The “court jester” is a staple of modern ideas of the Middle Ages. He dresses in gaudy multicolored clothing with bells on his shoes, collar, and hat. He tells jokes and sings songs to an often abusive aristocracy. In literature, he is a “wise fool,” the only character with any intelligence. He can go anywhere and do anything, for his primary role is to taunt the king. Such a character often embodies modern sensibilities used to critique the Middle Ages; therefore, in any time travel story, the main character is sure to end up a jester at some point. However, these depictions usually don’t resemble the historical roles of jesters.
David Carlyon defines this idea of the trickster we love so much as the “clown who challenges power.”  He laments that the idea of the hero-trickster has become too vague and generalized as we stray from the character’s origins so that “any action that seems contrary to authority fits this hazy model….”  There are so many wise or heroic jesters in media that one can easily lose track of a jester’s original purpose—entertainment.
Carlyon cites Ivanhoe as one of the major sources of the hero-trickster jester, along with A Connecticut Yankee in King Arthur’s Court. Works such as these crafted the idea that the jester, “comic sidekick in that era’s medieval mania, was imagined saying to the king what no one else dared say.”  This should be our first hint that the modern perception of a jester may not fit history—this figure works best when the king is an absolute monarch. Carlyon also gives a perfect example of why the jester, as a person whose purpose is to speak hidden truths or taunt authority figures, simply wouldn’t work:
…have any leaders, outside fiction, tolerated associates who mocked them? Did Clinton’s White House include an official in charge of ridiculing the President’s libido…? Can academics envision a department chair chuckling happily as a professor in a squirting tie runs into a faculty meeting to jeer about the way the chair runs the department? Yet if we can’t conceive of it in our own time, why do we believe that the autocratic power a few centuries ago, in the form of a medieval monarch, would allow mockery simply because it came dressed in a motley costume?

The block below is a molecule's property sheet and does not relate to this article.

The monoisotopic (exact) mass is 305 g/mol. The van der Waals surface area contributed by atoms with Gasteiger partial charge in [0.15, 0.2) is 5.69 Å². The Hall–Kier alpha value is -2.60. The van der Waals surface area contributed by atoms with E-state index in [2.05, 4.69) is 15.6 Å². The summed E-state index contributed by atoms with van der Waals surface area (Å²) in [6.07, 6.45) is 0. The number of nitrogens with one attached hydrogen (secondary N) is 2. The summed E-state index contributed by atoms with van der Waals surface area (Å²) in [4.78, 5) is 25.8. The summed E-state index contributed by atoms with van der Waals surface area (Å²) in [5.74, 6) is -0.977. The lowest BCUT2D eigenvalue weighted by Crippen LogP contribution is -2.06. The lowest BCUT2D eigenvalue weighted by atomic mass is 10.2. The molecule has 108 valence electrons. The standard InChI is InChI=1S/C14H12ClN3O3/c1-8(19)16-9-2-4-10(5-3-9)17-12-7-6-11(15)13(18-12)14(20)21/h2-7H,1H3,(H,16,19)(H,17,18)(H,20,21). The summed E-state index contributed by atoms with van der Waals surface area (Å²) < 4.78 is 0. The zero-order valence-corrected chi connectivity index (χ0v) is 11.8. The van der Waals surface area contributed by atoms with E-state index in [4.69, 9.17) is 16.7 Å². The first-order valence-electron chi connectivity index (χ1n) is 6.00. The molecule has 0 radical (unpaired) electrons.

Carlyon continues to say that a popular circus clown, William F. Wallett, fashioned his career to mimic this ideal trickster. His autobiography helped to solidify this image of an educated, witty, daring professional.  Wallett cited 3 historical examples of hero-jesters, but two are postmedieval and none of his stories could be backed up with anything but folklore. 
So, history does not resemble literature. This is not a surprise. Now, we must track down what an entertainer would have been doing during the Middle Ages.
The OED defines “goliard” as “One of the class of educated jesters, buffoons, and authors of loose or satirical Latin verse, who flourished chiefly in the 12th and 13th c. in Germany, France, and England.”  My first medieval lit professor defined “goliard” as “unemployed MA students who wrote dirty poems because they liked causing trouble.” Wikipedia  defines them as a group of clergy who wrote satirical poems, but it must be remembered that “clergy” includes clerical positions that would not lead to ecclesiastical roles—we probably aren’t talking about priests.
Much goliardic poetry satirizes the Church, and goliards often had to be restrained from shouting silly responses during Mass. Many goliardic poems are also about the baser pleasures in life—drinking and sex. Since goliards were educated people, they used formal structures in their poetry, often writing in Latin and mimicking the language of formal philosophy or theology. The Carmina Burana is the most well-known collection containing goliardic poetry, including the famous Confession of Golias. A goliard would never be hired to perform at a court function, but this contributes to the satirical nature of the jester.
I’m using the term “minstrel” to mean a professional poet/musician. This type of role had a number of different names depending on time, place, type of music, and travel, but I’m going to speak in a general sense. Minstrels performed music, usually accompanied by simple instruments. Their songs were often histories or romances, and much Arthurian literature was written in this genre. Minstrels could perform poems written to commemorate a certain occasion or to praise a certain person. Minstrel poetry was far less likely to be satirical or to use language of formal philosophy than goliardic poetry, and it was often written in the vernacular. It could have its share of sexual innuendos, but was far less bawdy than goliardic poetry; it preferred courtly love to sex and drinking. The terms used for minstrels varied depending on time, place, and function:
skald: an ancient Scandinavian poet; poems were usually historical
scop: same role as a skald, but this term refers specifically to Old English literature
bard: a Celtic poet whose primary function was to write poetry for history, tradition, genealogies, laws, religious precepts, or to commemorate chiefs and warriors
gleeman: a minstrel who travelled consistently and was not hired to perform in court
troubadour: a minstrel who sang courtly poetry in Provençal between the 11th and 13th centuries; sometimes included travelling musicians